TMS SMART: Transcranial Magnetic Stimulation Scalp Mapping of Annoyance Ratings and Twitches

TMS-SMART (Meteyard & Holmes, 2018) is a method to select stimulation sites for human TMS studies which allows you to control for the subjective annoyance, pain, and muscle twitches, as well as for visible twitches and reaction time changes associated with single-pulse TMS at 43 different sites on the scalp. This website allows you to browse the data visually, and to retrieve suggested control site locations.Holmes & Meteyard (2018) also made a similar comparison between our annoyance ratings and a small meta-analysis of other studies. And we are also compiling a database of adverse events in TMS studies.

(this website works best in a desktop browser; we will improve it for mobile devices on the next major upgrade...)

Maps - Interactive maps - Background - Methods - Glossary - Data - References


TMS is often described as a non-invasive, painless procedure, but this understates the potentially distracting effect of TMS on behaviour. In our experience, depending on the stimulation site, TMS can be anything between extremely mild and innocuous to extremely distracting and quite painful. This experience is brought out by our choices of stimulation sites: While Meteyard studies the role of the anterior temporal lobe (ATL in the maps) in language processing, Holmes studies the role of superior parietal and motor regions (P3/4, C3/4 on the map). On all of the maps we provide here, these areas are among the most (ATL) and the least (P/C3/4) annoying, painful, and twitchy sites for TMS respectively.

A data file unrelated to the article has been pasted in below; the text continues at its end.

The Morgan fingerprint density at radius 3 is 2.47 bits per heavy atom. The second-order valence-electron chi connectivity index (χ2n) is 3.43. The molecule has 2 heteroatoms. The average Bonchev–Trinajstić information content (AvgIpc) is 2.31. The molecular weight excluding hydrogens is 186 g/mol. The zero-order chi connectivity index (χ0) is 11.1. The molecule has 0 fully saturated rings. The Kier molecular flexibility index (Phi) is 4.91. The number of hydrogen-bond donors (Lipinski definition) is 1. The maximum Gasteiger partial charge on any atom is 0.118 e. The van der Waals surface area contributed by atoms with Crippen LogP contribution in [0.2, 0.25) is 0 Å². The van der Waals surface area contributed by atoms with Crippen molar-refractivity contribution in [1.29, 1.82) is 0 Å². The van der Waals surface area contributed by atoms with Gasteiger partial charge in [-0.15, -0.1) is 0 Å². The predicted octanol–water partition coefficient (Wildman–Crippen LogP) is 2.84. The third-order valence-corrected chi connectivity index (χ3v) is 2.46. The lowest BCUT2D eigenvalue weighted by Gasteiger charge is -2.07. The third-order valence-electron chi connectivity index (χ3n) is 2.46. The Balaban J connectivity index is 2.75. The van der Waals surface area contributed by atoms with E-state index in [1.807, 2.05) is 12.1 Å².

If these site-dependent differences in annoyance, pain, and twitches had no effect on the tasks that the participant were performing, then these side-effects of TMS would remain merely an inconvenience. But our data also show that the annoyance, pain, and twitches induced by TMS are significantly distracting - changing performance on two relatively simple reaction time tasks.

This website, and the accompanying paper (Meteyard & Holmes, 2018), allow you to explore the data interactively, and to retrieve suggested control locations based on the dependent variables (annoyance, pain, twitches, RT differences) that you wish to control for. We welcome all your feedback, and encourage researchers to contribute to the project by submitting data on how well your participants performed in behavioural tasks with TMS at different locations.